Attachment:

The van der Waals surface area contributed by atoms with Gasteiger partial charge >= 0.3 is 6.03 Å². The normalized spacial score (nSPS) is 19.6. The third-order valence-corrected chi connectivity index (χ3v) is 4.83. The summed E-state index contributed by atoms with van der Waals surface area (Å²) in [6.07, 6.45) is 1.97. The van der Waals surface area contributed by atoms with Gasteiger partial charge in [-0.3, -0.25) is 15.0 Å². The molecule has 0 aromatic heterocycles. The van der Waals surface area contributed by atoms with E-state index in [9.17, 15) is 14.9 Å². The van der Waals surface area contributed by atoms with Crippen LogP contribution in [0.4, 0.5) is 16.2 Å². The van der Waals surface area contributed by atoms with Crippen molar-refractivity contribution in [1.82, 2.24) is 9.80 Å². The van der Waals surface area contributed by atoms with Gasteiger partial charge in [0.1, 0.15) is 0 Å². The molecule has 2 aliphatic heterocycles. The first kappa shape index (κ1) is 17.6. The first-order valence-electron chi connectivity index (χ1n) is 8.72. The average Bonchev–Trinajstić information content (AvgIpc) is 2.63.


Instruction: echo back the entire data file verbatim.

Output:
The van der Waals surface area contributed by atoms with Gasteiger partial charge >= 0.3 is 6.03 Å². The normalized spacial score (nSPS) is 19.6. The third-order valence-corrected chi connectivity index (χ3v) is 4.83. The summed E-state index contributed by atoms with van der Waals surface area (Å²) in [6.07, 6.45) is 1.97. The van der Waals surface area contributed by atoms with Gasteiger partial charge in [-0.3, -0.25) is 15.0 Å². The molecule has 0 aromatic heterocycles. The van der Waals surface area contributed by atoms with E-state index in [9.17, 15) is 14.9 Å². The van der Waals surface area contributed by atoms with Crippen LogP contribution in [0.4, 0.5) is 16.2 Å². The van der Waals surface area contributed by atoms with Crippen molar-refractivity contribution in [1.82, 2.24) is 9.80 Å². The van der Waals surface area contributed by atoms with Gasteiger partial charge in [0.1, 0.15) is 0 Å². The molecule has 2 aliphatic heterocycles. The first kappa shape index (κ1) is 17.6. The first-order valence-electron chi connectivity index (χ1n) is 8.72. The average Bonchev–Trinajstić information content (AvgIpc) is 2.63.